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PA EPA ORDERS COMPANIES TO STOP SELLING HOUSEHOLD PRODUCTS THAT MAKE UNLAWFUL CLAIMS ABOUT PROTECTING PEOPLE FROM INFECTIOUS DISEASES
Release Date: 01/23/98
FOR RELEASE: FRIDAY, JANUARY 23, 1998
EPA ORDERS COMPANIES TO STOP SELLING HOUSEHOLD PRODUCTS THAT MAKE UNLAWFUL CLAIMS ABOUT PROTECTING PEOPLE FROM INFECTIOUS DISEASES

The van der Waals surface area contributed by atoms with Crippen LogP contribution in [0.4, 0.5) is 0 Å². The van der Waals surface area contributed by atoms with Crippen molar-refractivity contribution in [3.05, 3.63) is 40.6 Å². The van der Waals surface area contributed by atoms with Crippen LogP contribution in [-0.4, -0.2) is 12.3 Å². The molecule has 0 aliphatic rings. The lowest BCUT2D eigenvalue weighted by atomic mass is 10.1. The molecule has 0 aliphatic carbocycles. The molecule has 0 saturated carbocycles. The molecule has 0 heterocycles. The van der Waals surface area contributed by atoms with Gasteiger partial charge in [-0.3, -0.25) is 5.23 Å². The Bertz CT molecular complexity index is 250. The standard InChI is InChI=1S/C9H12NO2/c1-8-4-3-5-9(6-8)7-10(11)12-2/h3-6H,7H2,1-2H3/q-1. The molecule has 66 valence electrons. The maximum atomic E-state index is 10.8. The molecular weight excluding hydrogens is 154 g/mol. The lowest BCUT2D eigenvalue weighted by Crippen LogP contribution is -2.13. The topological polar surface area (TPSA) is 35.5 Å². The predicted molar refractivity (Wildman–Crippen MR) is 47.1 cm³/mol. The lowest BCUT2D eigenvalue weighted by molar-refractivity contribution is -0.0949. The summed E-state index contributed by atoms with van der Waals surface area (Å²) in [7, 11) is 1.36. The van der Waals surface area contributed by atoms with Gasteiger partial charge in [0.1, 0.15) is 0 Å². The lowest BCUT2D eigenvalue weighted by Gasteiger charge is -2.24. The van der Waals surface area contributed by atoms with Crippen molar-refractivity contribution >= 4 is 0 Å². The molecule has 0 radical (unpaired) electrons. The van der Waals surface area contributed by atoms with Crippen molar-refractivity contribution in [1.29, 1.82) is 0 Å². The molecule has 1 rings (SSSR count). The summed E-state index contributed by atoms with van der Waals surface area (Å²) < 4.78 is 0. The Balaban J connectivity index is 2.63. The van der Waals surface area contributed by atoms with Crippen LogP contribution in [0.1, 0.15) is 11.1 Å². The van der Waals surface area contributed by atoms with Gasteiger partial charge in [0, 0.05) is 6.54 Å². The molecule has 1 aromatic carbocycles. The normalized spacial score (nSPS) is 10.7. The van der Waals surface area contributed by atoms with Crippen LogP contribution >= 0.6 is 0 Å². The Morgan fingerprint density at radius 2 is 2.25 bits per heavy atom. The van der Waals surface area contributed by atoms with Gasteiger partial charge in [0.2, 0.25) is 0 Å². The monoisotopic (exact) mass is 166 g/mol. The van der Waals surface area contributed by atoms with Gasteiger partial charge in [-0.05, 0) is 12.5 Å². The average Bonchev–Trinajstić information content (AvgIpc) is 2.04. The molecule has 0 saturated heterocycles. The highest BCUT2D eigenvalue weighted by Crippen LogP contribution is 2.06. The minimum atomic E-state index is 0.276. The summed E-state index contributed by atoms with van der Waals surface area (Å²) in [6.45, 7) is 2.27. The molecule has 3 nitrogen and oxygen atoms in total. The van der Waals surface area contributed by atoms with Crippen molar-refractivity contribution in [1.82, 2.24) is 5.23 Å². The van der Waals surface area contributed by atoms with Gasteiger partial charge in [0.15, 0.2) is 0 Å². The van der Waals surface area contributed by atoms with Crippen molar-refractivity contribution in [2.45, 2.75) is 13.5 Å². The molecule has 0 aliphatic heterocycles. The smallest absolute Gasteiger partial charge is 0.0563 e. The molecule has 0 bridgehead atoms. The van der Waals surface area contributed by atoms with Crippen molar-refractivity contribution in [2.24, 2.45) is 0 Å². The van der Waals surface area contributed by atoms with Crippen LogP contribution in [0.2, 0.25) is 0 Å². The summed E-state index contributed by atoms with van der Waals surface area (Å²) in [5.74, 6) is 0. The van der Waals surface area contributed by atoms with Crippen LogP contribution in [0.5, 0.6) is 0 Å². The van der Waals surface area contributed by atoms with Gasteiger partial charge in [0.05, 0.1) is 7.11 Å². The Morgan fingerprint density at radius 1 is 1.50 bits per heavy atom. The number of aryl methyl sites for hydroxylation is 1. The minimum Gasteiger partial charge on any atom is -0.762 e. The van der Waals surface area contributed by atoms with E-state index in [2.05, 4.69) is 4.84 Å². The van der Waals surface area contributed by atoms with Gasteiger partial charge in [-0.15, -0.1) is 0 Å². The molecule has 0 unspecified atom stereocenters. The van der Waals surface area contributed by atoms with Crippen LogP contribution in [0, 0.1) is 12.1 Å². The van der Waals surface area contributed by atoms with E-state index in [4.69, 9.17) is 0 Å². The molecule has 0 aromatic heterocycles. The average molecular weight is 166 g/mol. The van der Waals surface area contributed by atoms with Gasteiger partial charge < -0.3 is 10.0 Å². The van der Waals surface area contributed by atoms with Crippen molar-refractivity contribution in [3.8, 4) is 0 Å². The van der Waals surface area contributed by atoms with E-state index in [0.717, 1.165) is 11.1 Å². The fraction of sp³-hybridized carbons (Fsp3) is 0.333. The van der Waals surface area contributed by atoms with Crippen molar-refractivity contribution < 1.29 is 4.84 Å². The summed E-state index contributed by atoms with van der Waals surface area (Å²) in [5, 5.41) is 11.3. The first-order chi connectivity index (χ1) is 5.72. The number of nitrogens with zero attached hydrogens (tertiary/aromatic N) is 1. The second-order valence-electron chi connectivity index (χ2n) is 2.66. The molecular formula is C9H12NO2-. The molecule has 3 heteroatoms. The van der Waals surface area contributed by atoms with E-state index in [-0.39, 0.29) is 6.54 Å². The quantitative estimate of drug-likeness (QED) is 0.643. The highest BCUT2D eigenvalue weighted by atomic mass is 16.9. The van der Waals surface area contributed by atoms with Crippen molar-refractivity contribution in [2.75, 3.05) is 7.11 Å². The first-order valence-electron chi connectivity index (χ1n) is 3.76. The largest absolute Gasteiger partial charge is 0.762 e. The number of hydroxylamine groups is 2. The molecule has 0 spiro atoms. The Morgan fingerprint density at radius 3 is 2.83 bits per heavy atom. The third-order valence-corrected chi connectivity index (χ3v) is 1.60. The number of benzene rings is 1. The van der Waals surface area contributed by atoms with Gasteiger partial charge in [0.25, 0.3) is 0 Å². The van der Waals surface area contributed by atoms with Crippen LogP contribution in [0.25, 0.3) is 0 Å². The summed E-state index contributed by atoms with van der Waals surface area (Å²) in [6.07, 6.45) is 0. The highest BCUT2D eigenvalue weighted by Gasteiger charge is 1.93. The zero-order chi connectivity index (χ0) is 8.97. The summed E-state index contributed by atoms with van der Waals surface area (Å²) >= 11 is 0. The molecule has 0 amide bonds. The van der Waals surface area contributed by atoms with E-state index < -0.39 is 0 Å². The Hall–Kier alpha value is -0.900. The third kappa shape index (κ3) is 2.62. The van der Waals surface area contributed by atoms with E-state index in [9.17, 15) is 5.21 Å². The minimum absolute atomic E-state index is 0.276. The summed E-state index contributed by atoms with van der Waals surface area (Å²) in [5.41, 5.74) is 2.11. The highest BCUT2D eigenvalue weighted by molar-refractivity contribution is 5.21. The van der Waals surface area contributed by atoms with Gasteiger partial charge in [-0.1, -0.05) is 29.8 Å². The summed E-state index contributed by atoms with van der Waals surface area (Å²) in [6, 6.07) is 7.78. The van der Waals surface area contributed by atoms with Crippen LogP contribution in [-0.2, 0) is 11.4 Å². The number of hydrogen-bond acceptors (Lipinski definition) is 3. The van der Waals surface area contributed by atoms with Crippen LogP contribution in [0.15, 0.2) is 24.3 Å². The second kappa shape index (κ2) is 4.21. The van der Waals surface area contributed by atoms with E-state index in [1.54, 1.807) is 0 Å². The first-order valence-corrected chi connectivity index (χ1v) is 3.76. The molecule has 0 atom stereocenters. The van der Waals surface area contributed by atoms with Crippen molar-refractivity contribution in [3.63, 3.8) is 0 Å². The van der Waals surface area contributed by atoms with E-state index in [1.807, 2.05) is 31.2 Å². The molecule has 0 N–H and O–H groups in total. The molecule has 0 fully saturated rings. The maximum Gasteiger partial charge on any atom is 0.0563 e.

On Jan. 14, 1998, the U.S. Environmental Protection Agency (EPA) ordered seven companies that make kitchen and other household products to immediately stop selling and distributing items that make unlawful public health protection claims in violation of the Federal Insecticide, Fungicide, and Rodenticide Act (FIFRA). The companies, including Arrow Plastics Manufacturing Co., Acrylic Plastics Products Inc., Farberware Lifetime Hoan, Bradshaw International Inc., Decorator House Inc., Better House Corp. and Pacific International Group were cited by one of EPA’s regional offices, based in Chicago. The “stop sale” order applies to a number of kitchen houseware items, such as cutting boards, kitchen gadgets and utensils, which are not registered by EPA and make false or misleading claims with regard to public health protection from infectious bacteria and viruses. Products claiming to prevent, destroy, or repel pests, including bacteria and viruses, are considered pesticides and must be registered with EPA. Under FIFRA, EPA registers all pesticides and pesticide products for use in and around homes. No pesticide may be sold or used in the United States unless its label bears an EPA registration number. Consumers should be aware that these companies have not proven to EPA that their products prevent the growth of bacteria that cause food-borne illnesses as their labels claim.
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